9 Historical Figures Whose Names Became Commonly Used Words

iStock (background) / Wikimedia Commons (Louis Pasteur)
iStock (background) / Wikimedia Commons (Louis Pasteur) / iStock (background) / Wikimedia Commons (Louis Pasteur)

It’s a “Freudian slip.” And “Euclidean geometry.” The capitalization on such adjectives leaves little doubt that each was derived from a proper noun and not some lowly Latin root word. And when MacGyver—as in “he MacGyvered a makeshift jack with a log”—began showing up in dictionaries in 2015, it did so in uppercase. There are, however, those who have left us English speakers a more understated linguistic legacy, whose names live on as lowercase verbs and adjectives. Here’s a short list.    


In 1807, Henrietta Bowdler (1754-1830) anonymously published The Family Shakespeare, an edition of 20 of Shakespeare’s works purged of profanity and anything Bowdler deemed unsuitable for women or children. Eleven years later, her twin brother Dr. Thomas Bowdler (1754-1825) published the much more successful and influential The Family Shakspeare (dropping the e, for some reason) where he gave the same treatment to the rest of the First Folio. Ophelia dies by accidental drowning, for instance, not suicide, and all oaths of “God!” are exchanged for exclamations of “Heavens!” To bowdlerizeis thus to “remove material that is considered improper or offensive from (a text or account), especially with the result that it becomes weaker or less effective.” 

But although the blame for the edits usually falls on Thomas, he actually undid some of Henrietta’s edits. According to the University of North Carolina, “Thomas Bowdler [modified] and in some cases reinstated many of Henrietta’s cuts. Perhaps feeling that his sister went too far in her moral zealotry, Thomas Bowdler reinstated the drunken Porter’s speech [from Macbeth] in his 1818 edition, but in a dramatically truncated form that rendered it almost unintelligible.”


To gerrymander is to “manipulate the boundaries of an electoral constituency so as to favor one party or class.” The word derives from a questionable redistricting signed into law in 1812 by Elbridge Gerry (1744–1814), then governor of Massachusetts. When the state’s Democratic-Republican-controlled legislature rigged district boundaries to increase their party's control over state and national offices, one of the state senate districts in Essex County ended up resembling a salamander. A political cartoon in a local Federalist newspaper dubbed it a “Gerry-mander,” and the rest, as they say, is history. 


Mesmerize, to “hold the attention of someone to the exclusion of all else or so as to transfix them,” comes to us from mesmerism, which derives from the surname of German physician Friedrich (sometimes Franz) Anton Mesmer (1734–1815). Mesmer popularized a therapy in which a trained practitioner induced a hypnotic state in a patient by the exercise of a force Mesmer called “animal magnetism.” Mesmer’s process involved pressing patients’ thumbs, staring fixedly into their eyes, and, on occasion, applying pressure for hours to the hypochondrium region located below the diaphragm.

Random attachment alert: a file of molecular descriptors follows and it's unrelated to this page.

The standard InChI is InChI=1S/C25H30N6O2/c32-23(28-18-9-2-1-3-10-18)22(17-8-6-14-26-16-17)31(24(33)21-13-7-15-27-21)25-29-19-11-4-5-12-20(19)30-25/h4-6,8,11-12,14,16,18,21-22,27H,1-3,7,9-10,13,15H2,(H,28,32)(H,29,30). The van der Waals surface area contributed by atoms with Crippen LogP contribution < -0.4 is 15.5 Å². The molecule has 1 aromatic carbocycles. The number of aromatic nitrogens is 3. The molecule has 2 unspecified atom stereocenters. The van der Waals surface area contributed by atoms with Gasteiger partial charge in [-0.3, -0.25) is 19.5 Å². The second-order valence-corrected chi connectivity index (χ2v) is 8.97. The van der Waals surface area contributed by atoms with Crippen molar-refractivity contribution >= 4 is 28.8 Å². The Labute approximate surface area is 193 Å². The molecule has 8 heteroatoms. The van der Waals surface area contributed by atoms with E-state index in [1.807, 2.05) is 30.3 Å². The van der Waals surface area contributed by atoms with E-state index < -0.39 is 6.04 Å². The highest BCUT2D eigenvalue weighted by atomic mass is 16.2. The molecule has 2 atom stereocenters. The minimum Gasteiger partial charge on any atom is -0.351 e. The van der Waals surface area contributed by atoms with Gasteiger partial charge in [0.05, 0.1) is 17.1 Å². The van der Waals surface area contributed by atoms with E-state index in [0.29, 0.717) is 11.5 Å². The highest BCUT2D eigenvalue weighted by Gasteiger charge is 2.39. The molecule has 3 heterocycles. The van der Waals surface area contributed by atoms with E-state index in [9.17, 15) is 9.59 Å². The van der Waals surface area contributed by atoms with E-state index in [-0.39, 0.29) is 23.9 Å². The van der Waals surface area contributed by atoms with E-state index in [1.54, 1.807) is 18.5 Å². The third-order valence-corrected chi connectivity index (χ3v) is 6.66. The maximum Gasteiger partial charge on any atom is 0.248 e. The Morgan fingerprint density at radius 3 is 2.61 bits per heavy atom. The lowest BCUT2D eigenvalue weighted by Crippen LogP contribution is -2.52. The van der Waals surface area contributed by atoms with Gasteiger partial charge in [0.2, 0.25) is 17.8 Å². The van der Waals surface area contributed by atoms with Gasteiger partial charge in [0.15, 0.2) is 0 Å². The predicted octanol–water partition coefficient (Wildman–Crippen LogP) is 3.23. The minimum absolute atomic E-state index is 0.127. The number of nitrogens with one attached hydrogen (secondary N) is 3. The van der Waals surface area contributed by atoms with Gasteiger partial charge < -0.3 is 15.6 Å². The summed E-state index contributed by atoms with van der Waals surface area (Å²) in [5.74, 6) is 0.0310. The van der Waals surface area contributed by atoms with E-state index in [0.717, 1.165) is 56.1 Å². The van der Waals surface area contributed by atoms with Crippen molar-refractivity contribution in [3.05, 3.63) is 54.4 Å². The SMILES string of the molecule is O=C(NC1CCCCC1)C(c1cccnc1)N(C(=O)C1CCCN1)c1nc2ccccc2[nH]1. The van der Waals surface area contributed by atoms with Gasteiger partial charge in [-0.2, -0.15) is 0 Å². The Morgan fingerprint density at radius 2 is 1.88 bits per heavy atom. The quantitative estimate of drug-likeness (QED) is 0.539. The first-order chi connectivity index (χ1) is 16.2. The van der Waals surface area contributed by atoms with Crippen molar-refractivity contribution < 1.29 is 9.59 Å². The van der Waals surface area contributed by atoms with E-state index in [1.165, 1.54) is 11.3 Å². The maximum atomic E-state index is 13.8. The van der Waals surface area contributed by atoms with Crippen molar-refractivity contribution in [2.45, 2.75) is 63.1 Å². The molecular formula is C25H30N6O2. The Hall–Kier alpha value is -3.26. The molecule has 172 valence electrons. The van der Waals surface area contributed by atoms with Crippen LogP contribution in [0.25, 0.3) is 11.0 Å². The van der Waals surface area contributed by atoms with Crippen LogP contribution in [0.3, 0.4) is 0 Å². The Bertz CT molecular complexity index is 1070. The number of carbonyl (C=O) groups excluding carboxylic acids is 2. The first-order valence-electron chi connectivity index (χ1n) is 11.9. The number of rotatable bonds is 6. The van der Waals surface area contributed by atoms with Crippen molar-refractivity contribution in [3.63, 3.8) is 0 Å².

Familiar from many a milk carton, to pasteurize is to “subject milk, wine, or other products to a process of partial sterilization, especially one involving heat treatment or irradiation, thus making the product safe for consumption and improving its resistance to spoilage.” French chemist Louis Pasteur (1822–1895) pioneered the process when he discovered in the 1860s not only that it was microorganisms that caused beverages to spoil but that heat could kill the offending lifeforms.


It has been said (by fellow mathematician Charles Hermite) of Niels Henrik Abel (1802–1829) that he “left mathematicians enough to keep them busy for 500 years.” To the English language, the short-lived Norwegian left the adjective abelian, applied to a mathematical object called a group when it has members related by a commutative operation (e.g., a×b = b×a).


Rather than the pursuit of wealth or power, the ancient Greek philosopher Epicurus (341–270 BCE) advocated the enjoyment of such small pleasures as food and the company of friends. The definition of epicurean—“devoted to sensual enjoyment, especially that derived from fine food and drink”—likely makes the man out to be more of a hedonist than he actually was.


Remembered for his discovery of what is now called Ohm’s law (the voltage applied across a conductor is directly proportional to the electric current that results), German physicist Georg Ohm (1789–1854) also gave his name to the SI unit of electrical resistance, the ohm. And the name given to a material that obeys Ohm’s law? Ohmic—only uppercase in sentence-initial position.


Would Plato (c. 425–348 BCE) be peeved that his teacher Socrates retains capitalization in such derivative phrases as “Socratic method,” while typing “platonic relationships” does not require a working shift key? Who knows. Meaning “intimate and affectionate but not sexual,” platonic derives from Plato’s discussion of love in the Symposium


In 1768, the Marquis de Sade (1740–1814) told a widow who begged him for alms that she could make money working for him, she assumed as a housekeeper. What followed—forcible disrobing, the tying of limbs, the repeated pouring of hot wax into fresh wounds, a harrowing escape—caused the first of many scandals that made de Sade notorious for his libertine sexuality. From de Sade we get sadism, sadist, and sadistic, “deriving pleasure from inflicting pain, suffering, or humiliation on others.”